17. Hi, What you could try is a middle point width negative values. The positive y value takes the elements below their final position, therefore before the animation ends the elements go down and up, which is not the behaviour of the rest of the animation. .staggerTo(revButtonArray, 2, {bezier:{type:"soft", values:[{x:-250, y:-80}, {x:-175, y:-20}, {x:0, y:0}]}, ease:Quad.easeInOut}, 0.05); That should make the elements keep a more "normal" swing pattern. The x and y thing is a little tricky, keep in mind that no matter what the top and left values of any element are, the x and y are always 0 when the document is rendered, unless of course you changed in the CSS using the transform property, so when you have all the circles lined up before the bezier animation starts all their x and y values are 0. Also another suggestion would be that instead of creating two arrays you could use javascript's reverse function in order to reverse the array, you could add some callback to reverse the array before the next tween instance, like this: var elements = $(".elements"), tl = new TimelineLite(); tl .add(reverseArray) .to(elements, time, {vars})//this will make the element farthest to the right start first .add(reverseArray) .to(elements, time, {vars})//here you swing the elements to the left .add(reverseArray) .to(elements, time, {vars});//here you swing the elements back to center function reverseArray() { elements.reverse(); } You can see the reference here: http://www.w3schools.com/jsref/jsref_reverse.asp Best, Rodrigo.
  18. Hi Dave, You're welcome. Just for the record, when I stated in my previous post that using CSS animations might not be the best suggestion is because CSS animations are not nearly as capable or optimized as GSAP is. For further information check the following: http://www.greensock.com/transitions/ The reason for testing with CSS animations is to confirm if the problem is related to the hardware and the site's content below the menu container, nothing more. And it's very possible that with CSS you'll end up with the same behaviour, because CSS' height animation is not hardware accelerated. My idea was for you to test some things out in order to get more details and narrow down the possible causes of this issue. Best, Rodrigo
  19. Hi Joe, Sorry but I'm having problems understanding what is exactly the problem. The circles stagger to their current positions from above, then they swing to the right, then to the left and finally they get to their original position. According to your post, what exactly is not right about that last part of the timeline (when the elements go back to their original positions)?. Again sorry for being too lineal about it but my mono-neuronal brain is going to need more info Best, Rodrigo.
  20. Hi, You could try passing the tween to the onComplete call and use the tween's target, like this: var blink = new TimelineMax({repeat: -1, yoyo: true}); blink.staggerTo(".box", 0.1, { className: "+=blue", ease:Linear.easeNone, onCompleteParams: ["{self}"], onComplete: function(tween) { $(tween.target).removeClass('blue'); } }, 0.1); Although you could achieve the same effect with a TweenMax.staggerTo() instance, unless you're adding something else to the timeline. Best, Rodrigo.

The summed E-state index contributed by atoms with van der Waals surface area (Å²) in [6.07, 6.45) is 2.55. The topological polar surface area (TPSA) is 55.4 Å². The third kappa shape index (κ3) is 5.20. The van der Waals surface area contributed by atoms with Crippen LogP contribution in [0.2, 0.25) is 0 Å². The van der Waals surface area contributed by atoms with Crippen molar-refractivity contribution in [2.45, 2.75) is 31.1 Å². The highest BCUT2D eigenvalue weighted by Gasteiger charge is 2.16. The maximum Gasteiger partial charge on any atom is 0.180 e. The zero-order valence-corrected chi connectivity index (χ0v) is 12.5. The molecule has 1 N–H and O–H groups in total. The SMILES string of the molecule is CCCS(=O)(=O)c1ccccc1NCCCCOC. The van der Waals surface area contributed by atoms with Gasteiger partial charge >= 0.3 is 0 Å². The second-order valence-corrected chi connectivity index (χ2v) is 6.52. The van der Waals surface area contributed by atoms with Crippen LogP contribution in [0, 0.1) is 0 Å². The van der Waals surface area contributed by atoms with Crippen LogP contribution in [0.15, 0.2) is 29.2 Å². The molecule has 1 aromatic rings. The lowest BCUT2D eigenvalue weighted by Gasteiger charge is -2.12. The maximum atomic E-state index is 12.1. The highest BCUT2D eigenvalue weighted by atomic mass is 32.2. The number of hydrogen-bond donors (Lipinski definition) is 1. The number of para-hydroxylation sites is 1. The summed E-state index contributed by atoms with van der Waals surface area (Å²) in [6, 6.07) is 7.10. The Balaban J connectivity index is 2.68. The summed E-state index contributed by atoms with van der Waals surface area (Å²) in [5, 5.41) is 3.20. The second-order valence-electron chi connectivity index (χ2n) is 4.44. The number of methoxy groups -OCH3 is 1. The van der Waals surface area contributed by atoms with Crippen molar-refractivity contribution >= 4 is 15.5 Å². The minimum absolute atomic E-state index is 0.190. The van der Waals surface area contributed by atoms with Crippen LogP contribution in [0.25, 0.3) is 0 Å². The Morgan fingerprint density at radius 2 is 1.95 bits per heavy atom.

21. Hi Dave and welcome to the Greensock forums. Sorry to hear that you're experiencing problems. I just tested the link in a Sony Xperia tipo (single core 800 mhz and adreno 200 gpu) with Android 4.01 and in chrome and native browsers I see the issue you describe. My best guess is that this could be more of a hardware than software thing, mainly because you said that when you remove the text below the menu everything works fine and in desktop/laptop (usually better hardware specs than most devices) works very smooth. One of the reasons could be the fact that webkit browsers put appearance over performance, hence everything will look very nice but it'll be costly in terms of CPU and GPU. Perhaps the "cost" of every repaint of the text and everything below the menu is what's causing this. Of course you'll need more info in this one, perhaps other users with other devices could chip in and share their UX in this matter. Also you could try animating this via CSS animations, I know is not the best suggestion but if the animation's still a little jerky you could narrow it to the device. The point is that I'm pretty sure that this has nothing to do with GSAP, also your code is quite small and simple, therefore not the cause of this behaviour. Another chance could be to get it outside WordPress, just a simple html page with a media query in it just to test if the issue could be WP. Also instead if this: $('#menuicon').click(function() { var menuheight = $('#global_links').css('height'); if (menuheight == '0px') { var linkscontainer = $("#global_links"); var linkheight = $("#global_links ul").height(); TweenLite.set(linkscontainer, {z:0.1}); var myTween = new TweenLite(linkscontainer, .2, {height:linkheight, ease:Power2.easeOut}); }else{ var linkscontainer = $("#global_links"); var myTween = new TweenLite(linkscontainer, .2, {height:0, ease:Power2.easeOut}); } }); You can reduce your code usnig just one tween instance with the play() and reverse() methods and use force3D:true in the same instance instead of the set instance with the z:0.1: var linkscontainer = $("#global_links"), myTween = new TweenMax.from(linkscontainer, .2, {height:0, ease:Power2.easeOut, paused:true, force3D:true}); $('#menuicon').click(function() { if (menuheight == '0px') { myTween.play(); } else { myTween.reverse(); } }); The beauty of the from() method is that the ul container's height will be 0 when the tween is paused and then you can tween the element's height to it's actual size without getting and storing the height in a variable, so if in the future you add or remove elements of the menu it'll respect the height and take it from 0 to it's actual value, pretty neat right? Also see if you can get any help from Open Device Lab: http://opendevicelab.com/ Hopefully you'll find someone near your location that could help you test in various deivces. Best, Rodrigo
  22. Hi Take a look at the codepen in this post: http://forums.greensock.com/topic/8257-hover-effect-end-tween-same-course/ There's a simple example of a pulse combined with hover and out. Best Rodrigo
  23. Hi The method discussed in this post is a very good approach to hover and out events, playing and reversing a tween/timeline: http://forums.greensock.com/topic/8442-using-the-same-timeline-for-multiple-buttons/ Basically in the mouse over event the animation plays and in the mouse out event the animation reverses. Check the codepen linked there to see it working and feel free to fork and play with it. Best Rodrigo
  24. Hi, When you don't have JQuery or other selector engine you don't need the # in the selector, like this: //Without JQuery TweenLite.to("elementID", time, {vars}); //Returns document.getElementById("elementID"); Whereas when JQuery is present you have to add the #, then the engine returns it as a JQuery selector: //Using JQuery TweenLite.to("#elementID", time, {vars}); //Returns $("#elementID"), a JQuery selector Best Rodrigo.